Also in this new issue, Andreea Patru talks with Cristi Puiu. In the new batch of program notes for the Melbourne Cinémathèque from Senses, you’ll find Kenta McGrath on Stuff and Dough (2001), Alina Haliliuc on Cigarettes and Coffee (2004), Rahul Hamid on The Death of Mr. Lazarescu (2005), Adam Powell on Aurora (2010), and José Sarmiento-Hinojosa on Sieranevada (2016).

While we’re browsing that section, let’s note that there are Cinémathèque annotations on films by Jane Campion:

Back in the features section, Jackson Arn argues that Summer of Sam (1999) “deserves a place in the ever-growing subgenre of unjustly neglected Spike Lee Joints. Its portrait of white America, condemned at the time for its harshness, now seems nuanced, sympathetic, and tragically prophetic, and its maximalist style, dismissed as Lee’s overreaching, now seems like a fitting way to document a pivotal era in history of New York City, white America, and the United States itself.”

James Slaymaker considers “the way in which filmmakers have explored new haptic effects that have profound implications for the audience experience in the cinema and hence counteract the perceived loss of materiality from the digital image.” David Cronenberg’s Cosmopolis (2012) “thematizes this transition in the infrastructure of American filmmaking and hence draws connections between the abstraction of financial processes and digital cinema, and the feeling of lack they both foster.”

“During the period known as cinema’s transitional era (1907-1913), the motion picture underwent a series of changes from single-reel to multi-reel films, an evolution in editing techniques, as well as an overall improvement in camera aesthetics, which led to the regular use of the close-up and by consequence allowed audiences to see film actors up close and personal for the first time,” writes David Morton, who seeks “a greater understanding of the development of early movie fan culture” by assessing “the career dynamics of Florence Turner during this particular moment in film history.”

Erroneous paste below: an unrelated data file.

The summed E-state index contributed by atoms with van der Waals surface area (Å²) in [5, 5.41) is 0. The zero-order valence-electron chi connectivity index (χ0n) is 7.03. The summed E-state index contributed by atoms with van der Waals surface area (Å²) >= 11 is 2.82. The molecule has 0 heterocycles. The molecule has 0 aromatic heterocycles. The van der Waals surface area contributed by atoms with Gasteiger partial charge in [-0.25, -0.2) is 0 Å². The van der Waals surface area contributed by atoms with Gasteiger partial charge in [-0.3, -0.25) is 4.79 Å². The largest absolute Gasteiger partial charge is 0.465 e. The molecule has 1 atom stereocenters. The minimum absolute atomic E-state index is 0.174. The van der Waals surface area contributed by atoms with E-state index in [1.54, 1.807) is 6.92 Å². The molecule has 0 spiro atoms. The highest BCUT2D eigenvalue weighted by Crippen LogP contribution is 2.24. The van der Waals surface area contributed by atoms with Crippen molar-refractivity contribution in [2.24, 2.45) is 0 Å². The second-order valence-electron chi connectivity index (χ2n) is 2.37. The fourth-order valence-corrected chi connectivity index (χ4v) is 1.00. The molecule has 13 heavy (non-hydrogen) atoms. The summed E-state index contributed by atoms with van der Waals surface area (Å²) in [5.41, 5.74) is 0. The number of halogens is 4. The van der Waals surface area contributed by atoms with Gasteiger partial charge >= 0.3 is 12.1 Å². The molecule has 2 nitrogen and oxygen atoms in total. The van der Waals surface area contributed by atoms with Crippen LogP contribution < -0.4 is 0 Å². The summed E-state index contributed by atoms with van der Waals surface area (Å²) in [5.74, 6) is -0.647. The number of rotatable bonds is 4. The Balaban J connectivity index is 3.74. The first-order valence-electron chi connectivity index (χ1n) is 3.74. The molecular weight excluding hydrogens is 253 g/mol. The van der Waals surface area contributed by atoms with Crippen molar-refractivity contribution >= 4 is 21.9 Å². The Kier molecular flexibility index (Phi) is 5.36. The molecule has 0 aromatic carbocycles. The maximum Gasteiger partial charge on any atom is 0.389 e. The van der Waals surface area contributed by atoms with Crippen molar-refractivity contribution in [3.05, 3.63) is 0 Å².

Jytte Holmqvist talks with Spanish actress Elena Anaya, who’s worked with Pedro Almodóvar and appears in Wonder Woman.

Writing about Mexico’s narco wars, César Albarrán-Torres “compares and analyses the ways in which violated and mutilated bodies from this conflict are depicted in scenes from two Hollywood productions—the TV show Breaking Bad (created by Vince Gillian, 2008-2013) and Denis Villeneuve’s Sicario (2015)—and in Mexican director Amat Escalante’s Heli which won Best Director at Cannes in 2013.”

Daniel Fairfax introduces an interview: “One of the world’s foremost theorists of sound in the cinema, former Cahiers du cinéma critic Michel Chion is also a composer of musique concrète and a filmmaker in his own right.”